There are now more registered independents than Republicans, marking a first for the U.S.

According to data from Ballot Access News, independents make up 29.09 percent of registered voters, while Republicans make up 28.87 percent and Democrats make up 39.66 percent.

The data comes from the 31 states that require registration by party.

An analysis by The Washington Post, which first reported the data, notes that the growth of independents is likely part of a broader trend since voter registration began in the 1900s.

 

 

In 2004, Democrats made up 42.19 percent of the vote, Republicans made up 32.79 percent of the vote and independents made up 23.15 percent of the vote.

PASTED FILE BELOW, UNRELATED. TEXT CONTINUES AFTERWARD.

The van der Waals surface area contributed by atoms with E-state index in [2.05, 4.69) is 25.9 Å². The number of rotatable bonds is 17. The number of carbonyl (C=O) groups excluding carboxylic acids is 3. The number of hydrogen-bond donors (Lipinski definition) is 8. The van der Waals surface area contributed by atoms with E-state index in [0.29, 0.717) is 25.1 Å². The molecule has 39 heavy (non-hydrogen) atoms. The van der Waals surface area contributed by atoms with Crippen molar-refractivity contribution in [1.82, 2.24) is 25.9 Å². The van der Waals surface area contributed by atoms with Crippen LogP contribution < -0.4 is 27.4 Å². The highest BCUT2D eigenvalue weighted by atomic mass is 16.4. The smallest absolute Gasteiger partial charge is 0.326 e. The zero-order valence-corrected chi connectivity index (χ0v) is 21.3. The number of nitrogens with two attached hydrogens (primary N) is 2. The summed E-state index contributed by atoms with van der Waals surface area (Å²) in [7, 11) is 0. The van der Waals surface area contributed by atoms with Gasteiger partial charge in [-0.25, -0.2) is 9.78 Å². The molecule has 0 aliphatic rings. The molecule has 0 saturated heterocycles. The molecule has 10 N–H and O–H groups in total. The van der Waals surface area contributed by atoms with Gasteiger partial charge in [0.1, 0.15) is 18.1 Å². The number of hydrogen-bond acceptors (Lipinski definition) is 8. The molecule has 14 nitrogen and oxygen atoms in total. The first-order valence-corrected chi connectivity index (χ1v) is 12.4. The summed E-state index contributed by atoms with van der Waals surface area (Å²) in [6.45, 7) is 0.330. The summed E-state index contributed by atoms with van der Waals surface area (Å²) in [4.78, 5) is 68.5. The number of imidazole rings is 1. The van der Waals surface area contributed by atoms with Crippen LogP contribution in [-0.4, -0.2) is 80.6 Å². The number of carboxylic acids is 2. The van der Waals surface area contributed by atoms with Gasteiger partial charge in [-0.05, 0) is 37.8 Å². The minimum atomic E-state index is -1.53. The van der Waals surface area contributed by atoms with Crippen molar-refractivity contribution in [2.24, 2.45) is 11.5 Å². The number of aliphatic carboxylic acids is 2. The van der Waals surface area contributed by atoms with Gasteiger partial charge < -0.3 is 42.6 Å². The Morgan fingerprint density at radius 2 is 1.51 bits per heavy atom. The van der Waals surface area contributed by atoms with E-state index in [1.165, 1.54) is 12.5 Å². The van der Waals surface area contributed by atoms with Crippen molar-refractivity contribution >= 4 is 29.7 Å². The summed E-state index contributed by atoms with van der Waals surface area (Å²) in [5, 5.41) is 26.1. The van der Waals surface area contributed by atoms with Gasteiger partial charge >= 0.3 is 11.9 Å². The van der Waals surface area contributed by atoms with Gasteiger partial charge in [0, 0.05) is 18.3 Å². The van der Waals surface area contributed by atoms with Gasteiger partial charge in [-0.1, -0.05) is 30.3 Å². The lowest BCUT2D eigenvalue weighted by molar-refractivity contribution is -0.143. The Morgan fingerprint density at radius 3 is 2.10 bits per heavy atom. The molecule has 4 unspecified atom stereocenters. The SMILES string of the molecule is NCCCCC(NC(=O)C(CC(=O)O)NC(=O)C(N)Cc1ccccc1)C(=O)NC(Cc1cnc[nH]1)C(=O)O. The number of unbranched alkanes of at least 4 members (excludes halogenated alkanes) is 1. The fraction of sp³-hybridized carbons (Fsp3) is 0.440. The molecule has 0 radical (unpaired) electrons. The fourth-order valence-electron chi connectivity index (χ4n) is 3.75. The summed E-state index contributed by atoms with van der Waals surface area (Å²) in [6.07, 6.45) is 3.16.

The number of independents has been growing since, while the number of both Democrats and Republicans has slowly declined.

Democrats did see a boost in 2008 when former President Obama was elected, hitting a peak of 43.62 percent of registered voters. But by 2016, the percent of registered Democrats had declined to 40.6.

The new information comes as voters across the country head to the polls for their primaries and caucuses, with Super Tuesday approaching next week.

However, it does not indicate an advantage to either party’s candidate in the general election this fall.

 

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